Geology, Earthquakes and Volcanos

Gravel

Mr. Poopybutthole
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Article about how the San Andreas is probably mostly dormant, and the real threat is Walker Lane (stretching along the eastern Sierras up to Tahoe).

It was written in April 2019, 3 months before the Ridgecrest quakes started. This year the Lunar Crater Lava Field (Tonopah, NV) has been quite active with a 6.5 quake hit last month.

 

Aldarion

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In theory couldn't a well stocked bunker in some other continent hold survivors for long enough? I have not read enough predictions about a Yellowstone eruption.
 
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moonarchia

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In theory couldn't a well stocked bunker in some other continent hold survivors for long enough? I have not read enough predictions about a Yellowstone eruption.
No. The Yellowstone Caldera going off is an ELE straight up. The entire atmosphere will be gone along with instant forced realignment of all the continental shelves. There might be some microbes somewhere that live, but there will be no more humans.
 

chthonic-anemos

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Cybsled

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Yellowstone going off wouldn’t be an ELE in terms of a dinosaur or Permian-Triassic category ELE.

It would be very bad and cause 100s of millions of deaths long term, but’s its no worse than a full nuclear exchange between the US and Russia.
 

Phazael

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Actually it would be way worse because of the sulfur that would be ejected into the atmosphere in enormous quantities. Full nuke exchange would not blot out the sky to the extent that an eruption of that magnitude can. The largest detonation ever recorded in history was Krakatoa, several orders of magnitude more powerful than the biggest nuke ever set off. And that would be a firecracker compared to the Caldera. And thats not even getting into the tectonic aftershocks that would basically obliterate most land masses. Not even aquatic life would survive, because the oceans would be too poisoned with sulfur.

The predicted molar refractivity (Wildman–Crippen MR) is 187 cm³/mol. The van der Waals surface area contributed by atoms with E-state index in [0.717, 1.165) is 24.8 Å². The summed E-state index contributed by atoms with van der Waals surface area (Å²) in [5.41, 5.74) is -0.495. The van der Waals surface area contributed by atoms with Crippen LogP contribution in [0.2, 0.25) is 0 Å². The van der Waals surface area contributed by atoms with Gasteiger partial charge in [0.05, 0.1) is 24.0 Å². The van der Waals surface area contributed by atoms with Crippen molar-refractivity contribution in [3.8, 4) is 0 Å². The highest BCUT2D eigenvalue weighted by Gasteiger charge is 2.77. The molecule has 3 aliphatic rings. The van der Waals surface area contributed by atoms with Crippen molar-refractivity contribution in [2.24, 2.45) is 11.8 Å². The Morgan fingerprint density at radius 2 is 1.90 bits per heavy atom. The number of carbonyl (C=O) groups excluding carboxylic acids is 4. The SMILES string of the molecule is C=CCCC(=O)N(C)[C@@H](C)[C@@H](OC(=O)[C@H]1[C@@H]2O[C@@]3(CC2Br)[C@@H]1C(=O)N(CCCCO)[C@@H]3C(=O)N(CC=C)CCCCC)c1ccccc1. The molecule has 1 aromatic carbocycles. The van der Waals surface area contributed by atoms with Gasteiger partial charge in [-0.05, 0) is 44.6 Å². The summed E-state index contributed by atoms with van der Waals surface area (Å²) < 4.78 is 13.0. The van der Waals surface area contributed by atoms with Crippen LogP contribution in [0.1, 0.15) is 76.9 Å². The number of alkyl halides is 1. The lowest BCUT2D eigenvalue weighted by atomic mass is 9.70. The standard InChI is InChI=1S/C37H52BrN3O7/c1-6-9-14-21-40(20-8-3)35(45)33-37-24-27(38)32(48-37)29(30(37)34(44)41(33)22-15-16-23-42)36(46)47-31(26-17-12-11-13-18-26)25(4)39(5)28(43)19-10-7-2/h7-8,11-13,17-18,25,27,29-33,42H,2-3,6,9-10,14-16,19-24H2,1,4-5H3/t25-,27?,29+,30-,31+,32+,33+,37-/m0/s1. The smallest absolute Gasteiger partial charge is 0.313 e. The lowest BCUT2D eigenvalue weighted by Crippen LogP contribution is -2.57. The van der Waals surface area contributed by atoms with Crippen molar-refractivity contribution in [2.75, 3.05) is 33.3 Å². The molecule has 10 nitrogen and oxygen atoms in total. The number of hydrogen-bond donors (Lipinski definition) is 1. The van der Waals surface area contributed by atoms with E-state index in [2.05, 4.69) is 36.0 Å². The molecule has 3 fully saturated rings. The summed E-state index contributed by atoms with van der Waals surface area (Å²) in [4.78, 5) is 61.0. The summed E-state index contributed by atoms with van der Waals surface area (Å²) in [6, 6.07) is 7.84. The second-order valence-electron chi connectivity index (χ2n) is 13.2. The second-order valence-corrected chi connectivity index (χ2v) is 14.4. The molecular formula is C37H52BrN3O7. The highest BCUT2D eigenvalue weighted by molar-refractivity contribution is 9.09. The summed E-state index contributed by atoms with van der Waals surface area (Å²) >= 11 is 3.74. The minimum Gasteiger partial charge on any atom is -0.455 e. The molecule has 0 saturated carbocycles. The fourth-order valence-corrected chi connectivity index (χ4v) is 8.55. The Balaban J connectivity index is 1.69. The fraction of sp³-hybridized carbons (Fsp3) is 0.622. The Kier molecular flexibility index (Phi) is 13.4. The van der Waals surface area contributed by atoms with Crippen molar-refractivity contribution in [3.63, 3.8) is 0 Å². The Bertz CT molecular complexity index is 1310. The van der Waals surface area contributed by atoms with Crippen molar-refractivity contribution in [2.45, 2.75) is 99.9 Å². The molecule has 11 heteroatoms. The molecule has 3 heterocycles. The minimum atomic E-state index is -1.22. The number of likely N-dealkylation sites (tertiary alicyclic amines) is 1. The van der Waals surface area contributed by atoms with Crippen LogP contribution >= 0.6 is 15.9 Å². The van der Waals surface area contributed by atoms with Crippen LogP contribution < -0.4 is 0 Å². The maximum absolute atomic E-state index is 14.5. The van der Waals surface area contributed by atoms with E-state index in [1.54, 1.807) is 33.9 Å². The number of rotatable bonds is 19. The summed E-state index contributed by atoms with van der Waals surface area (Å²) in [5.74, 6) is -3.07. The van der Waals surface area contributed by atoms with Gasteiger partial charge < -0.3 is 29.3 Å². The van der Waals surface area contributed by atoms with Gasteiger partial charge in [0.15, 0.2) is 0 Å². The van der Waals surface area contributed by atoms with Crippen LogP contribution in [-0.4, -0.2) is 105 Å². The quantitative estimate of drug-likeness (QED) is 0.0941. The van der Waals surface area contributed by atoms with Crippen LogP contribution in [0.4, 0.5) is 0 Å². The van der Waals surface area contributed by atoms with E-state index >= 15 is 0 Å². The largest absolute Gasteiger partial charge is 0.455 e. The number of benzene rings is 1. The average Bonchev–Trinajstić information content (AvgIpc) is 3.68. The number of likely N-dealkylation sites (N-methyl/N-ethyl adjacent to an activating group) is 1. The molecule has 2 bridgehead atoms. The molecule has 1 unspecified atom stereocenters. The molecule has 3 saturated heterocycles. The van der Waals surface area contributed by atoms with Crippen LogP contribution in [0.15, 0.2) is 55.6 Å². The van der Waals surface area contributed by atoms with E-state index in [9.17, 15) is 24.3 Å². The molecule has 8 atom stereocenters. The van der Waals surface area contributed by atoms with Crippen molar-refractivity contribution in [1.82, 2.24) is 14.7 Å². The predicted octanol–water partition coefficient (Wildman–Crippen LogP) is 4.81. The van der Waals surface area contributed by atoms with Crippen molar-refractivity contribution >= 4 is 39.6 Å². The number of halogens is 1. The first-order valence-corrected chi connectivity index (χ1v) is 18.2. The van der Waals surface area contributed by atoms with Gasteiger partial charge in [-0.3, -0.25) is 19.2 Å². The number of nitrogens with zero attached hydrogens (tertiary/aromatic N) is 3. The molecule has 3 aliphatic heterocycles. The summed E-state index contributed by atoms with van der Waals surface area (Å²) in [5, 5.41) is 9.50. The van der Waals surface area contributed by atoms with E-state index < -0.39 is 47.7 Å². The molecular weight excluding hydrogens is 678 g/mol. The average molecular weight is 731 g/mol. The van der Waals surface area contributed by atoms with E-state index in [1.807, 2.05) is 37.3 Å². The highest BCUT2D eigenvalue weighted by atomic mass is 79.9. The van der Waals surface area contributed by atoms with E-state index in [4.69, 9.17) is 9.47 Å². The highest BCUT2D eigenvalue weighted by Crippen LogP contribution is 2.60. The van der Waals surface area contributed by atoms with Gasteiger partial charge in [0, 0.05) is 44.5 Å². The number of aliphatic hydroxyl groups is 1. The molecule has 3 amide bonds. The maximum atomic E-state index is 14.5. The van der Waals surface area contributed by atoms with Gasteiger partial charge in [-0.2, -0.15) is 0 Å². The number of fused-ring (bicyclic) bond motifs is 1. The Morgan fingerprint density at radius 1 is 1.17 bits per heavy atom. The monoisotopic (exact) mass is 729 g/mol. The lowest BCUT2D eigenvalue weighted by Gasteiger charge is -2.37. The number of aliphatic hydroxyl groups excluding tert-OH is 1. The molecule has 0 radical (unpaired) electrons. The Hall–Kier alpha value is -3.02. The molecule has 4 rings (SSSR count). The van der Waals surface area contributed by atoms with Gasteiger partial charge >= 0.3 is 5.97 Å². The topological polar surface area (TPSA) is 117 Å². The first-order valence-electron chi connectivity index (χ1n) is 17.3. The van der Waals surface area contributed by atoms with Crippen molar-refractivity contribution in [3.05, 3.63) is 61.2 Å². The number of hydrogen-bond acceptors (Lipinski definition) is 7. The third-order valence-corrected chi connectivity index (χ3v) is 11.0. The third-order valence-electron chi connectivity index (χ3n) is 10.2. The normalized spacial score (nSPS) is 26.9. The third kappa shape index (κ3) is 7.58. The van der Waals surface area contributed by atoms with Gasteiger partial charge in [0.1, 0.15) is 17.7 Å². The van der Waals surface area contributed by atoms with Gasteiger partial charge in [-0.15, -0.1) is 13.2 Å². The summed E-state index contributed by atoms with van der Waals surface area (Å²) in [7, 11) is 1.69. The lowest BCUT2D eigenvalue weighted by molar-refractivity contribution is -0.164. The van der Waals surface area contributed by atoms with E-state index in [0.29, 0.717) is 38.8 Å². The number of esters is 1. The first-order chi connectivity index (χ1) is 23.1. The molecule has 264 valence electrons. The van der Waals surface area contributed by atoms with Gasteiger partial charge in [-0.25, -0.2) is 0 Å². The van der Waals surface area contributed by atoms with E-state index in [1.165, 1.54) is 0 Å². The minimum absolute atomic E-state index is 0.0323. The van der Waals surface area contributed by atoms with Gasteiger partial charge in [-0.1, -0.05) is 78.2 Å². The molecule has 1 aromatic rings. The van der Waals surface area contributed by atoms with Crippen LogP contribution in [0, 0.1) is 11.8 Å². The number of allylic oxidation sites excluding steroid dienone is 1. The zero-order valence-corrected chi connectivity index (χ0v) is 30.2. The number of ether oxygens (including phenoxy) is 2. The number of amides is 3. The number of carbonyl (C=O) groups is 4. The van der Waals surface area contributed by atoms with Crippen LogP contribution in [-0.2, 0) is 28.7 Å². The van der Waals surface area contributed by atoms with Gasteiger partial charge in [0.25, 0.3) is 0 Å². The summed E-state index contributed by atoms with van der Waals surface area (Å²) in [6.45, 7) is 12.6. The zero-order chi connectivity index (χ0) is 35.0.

What makes it dangerous is that it is two flows that are relatively recent (geologically) and these things tend to get stronger each time they go off until they finally lose any magma pressure activity. The last time the Caldera blew it threw 340 cubic miles of rock into the air. Projections of the next possible eruption suggest a layer of ten feet of molten ash would drop a thousand miles in every direction, and thats just for starters. The first eruption in that area is pretty much why most living animals in north america had to migrate over from the asian land bridge and rained ash on over half of the continent.
 
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Siddar

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Really go look at the super volcanos video I posted people it all there. Caldera eruptions linked to yellow stone hot spot happen roughly once every every million years are so. It is caused by a hotspot just like the Hawaiian one that made those island. As near as can be determined there is no indication that hotspots ever burnout. They are a near permanent factor like the contents and probably more permanent actually. Contents pass over them and they cause caldera eruptions on land and less violent eruptions at sea generally because of the thickness of crust.

It not the end of the world if one goes off. It would be the end the world as we currently see it. But life and planet will survive just as it has during the thousand are so previous caldera eruptions.
 
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Chukzombi

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Really go look at the super volcanos video I posted people it all there. Caldera eruptions linked to yellow stone hot spot happen roughly once every every million years are so. It is caused by a hotspot just like the Hawaiian one that made those island. As near as can be determined there is no indication that hotspots ever burnout. They are a near permanent factor like the contents and probably more permanent actually. Contents pass over them and they cause caldera eruptions on land and less violent eruptions at sea generally because of the thickness of crust.